First look: Javelin 2016 CNC scheduler

Published 09 December 2015

Posted by Stephen Holmes

Article tagged with: manufacture, cnc, vero, javelin

This could be your schedule of Tinder dates… or the advanced scheduling function for CNC jobs in Vero Javelin 2016

If you’ve just looked up after a long morning of scheduling the day’s CNC jobs, then this could be the news for you: Vero’s Javelin advanced scheduler is ready for the new year.

For 2016 its new Advanced Scheduling function claims to work to the nearest second, giving an accurate sequence of operations, instead of the daily capacity bucket offered in earlier releases.

The new system also looks to add more efficiency in handling nested operations, treating each one as a single step, meaning the next operation in the sequence can’t be started until all components in the complete nest have been manufactured.

However, an overlap function that allows a following operation to start before a previous one ends has been extended between components and assemblies - useful for if you’re making 100 components and you want to start the assembly process before they’re all finished. You can plan the assembly to begin after the first 10 or 20 have been produced.

With the Advanced Planning Board feature, the software not only shows the load going onto each work centre, but also gives the option to put operations into a different order, either by drag and drop or by keying in the start date and time.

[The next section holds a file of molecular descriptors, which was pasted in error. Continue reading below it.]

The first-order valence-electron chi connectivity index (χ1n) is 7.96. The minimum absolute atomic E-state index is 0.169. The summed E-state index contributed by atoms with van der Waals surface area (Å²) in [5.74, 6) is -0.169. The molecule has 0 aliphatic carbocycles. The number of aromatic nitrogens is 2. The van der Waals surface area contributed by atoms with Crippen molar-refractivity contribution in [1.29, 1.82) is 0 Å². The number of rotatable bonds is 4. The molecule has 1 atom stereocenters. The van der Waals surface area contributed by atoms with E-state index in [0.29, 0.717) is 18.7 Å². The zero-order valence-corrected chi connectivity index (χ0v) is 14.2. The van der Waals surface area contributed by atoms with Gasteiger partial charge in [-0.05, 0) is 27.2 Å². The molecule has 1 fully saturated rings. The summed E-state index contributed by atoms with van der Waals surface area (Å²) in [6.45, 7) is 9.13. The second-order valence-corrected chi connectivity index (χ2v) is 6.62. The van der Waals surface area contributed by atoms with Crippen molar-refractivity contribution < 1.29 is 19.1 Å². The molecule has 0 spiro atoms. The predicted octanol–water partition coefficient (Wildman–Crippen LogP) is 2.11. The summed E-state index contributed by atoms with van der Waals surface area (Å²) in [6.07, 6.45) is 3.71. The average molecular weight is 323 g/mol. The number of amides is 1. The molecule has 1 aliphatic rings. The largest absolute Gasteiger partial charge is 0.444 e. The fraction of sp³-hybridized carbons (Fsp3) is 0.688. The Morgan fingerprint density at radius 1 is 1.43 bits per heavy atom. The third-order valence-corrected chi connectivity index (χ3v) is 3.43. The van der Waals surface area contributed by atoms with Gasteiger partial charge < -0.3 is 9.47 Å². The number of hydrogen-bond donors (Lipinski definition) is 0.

If there’s a requirement to schedule something onto a different machine this feature allows the user to drag and drop the job to another machine with spare capacity, making full use of your machine tool resources.

Another addition to Javelin 2016 R1’s Advanced Planning board is that it shows jobs real time.

Multiple screens can depict a variety of details – including a weekly or monthly view, along with other limiting factors such as labour force available.

A direct link to Vero’s sheet metal CAD/CAM software should allow Radan nested material optimisation to be applied to a Javelin nest, with full visualisation of the proposed sheet layout, allowing manipulation of the nest contents to improve material utilisation prior to committing to CNC code.

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